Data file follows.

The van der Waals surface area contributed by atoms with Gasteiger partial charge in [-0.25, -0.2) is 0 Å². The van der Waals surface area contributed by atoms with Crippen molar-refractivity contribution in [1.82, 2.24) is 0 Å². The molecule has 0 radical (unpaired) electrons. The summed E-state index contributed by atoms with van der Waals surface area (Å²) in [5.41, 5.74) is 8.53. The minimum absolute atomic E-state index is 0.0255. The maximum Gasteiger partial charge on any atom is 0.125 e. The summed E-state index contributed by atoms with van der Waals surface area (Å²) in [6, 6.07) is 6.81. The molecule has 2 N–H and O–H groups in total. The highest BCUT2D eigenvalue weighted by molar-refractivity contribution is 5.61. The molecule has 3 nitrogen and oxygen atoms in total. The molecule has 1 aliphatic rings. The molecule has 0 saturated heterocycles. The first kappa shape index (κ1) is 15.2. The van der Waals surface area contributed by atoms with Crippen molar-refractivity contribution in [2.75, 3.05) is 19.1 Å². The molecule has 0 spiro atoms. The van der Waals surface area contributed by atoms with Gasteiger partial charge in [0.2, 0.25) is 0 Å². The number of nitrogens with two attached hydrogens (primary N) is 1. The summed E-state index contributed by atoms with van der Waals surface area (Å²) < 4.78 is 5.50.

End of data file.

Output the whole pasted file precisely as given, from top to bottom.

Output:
The van der Waals surface area contributed by atoms with Gasteiger partial charge in [-0.25, -0.2) is 0 Å². The van der Waals surface area contributed by atoms with Crippen molar-refractivity contribution in [1.82, 2.24) is 0 Å². The molecule has 0 radical (unpaired) electrons. The summed E-state index contributed by atoms with van der Waals surface area (Å²) in [5.41, 5.74) is 8.53. The minimum absolute atomic E-state index is 0.0255. The maximum Gasteiger partial charge on any atom is 0.125 e. The summed E-state index contributed by atoms with van der Waals surface area (Å²) in [6, 6.07) is 6.81. The molecule has 2 N–H and O–H groups in total. The highest BCUT2D eigenvalue weighted by molar-refractivity contribution is 5.61. The molecule has 3 nitrogen and oxygen atoms in total. The molecule has 1 aliphatic rings. The molecule has 0 saturated heterocycles. The first kappa shape index (κ1) is 15.2. The van der Waals surface area contributed by atoms with Crippen molar-refractivity contribution in [2.75, 3.05) is 19.1 Å². The molecule has 0 spiro atoms. The van der Waals surface area contributed by atoms with Gasteiger partial charge in [0.2, 0.25) is 0 Å². The number of nitrogens with two attached hydrogens (primary N) is 1. The summed E-state index contributed by atoms with van der Waals surface area (Å²) < 4.78 is 5.50.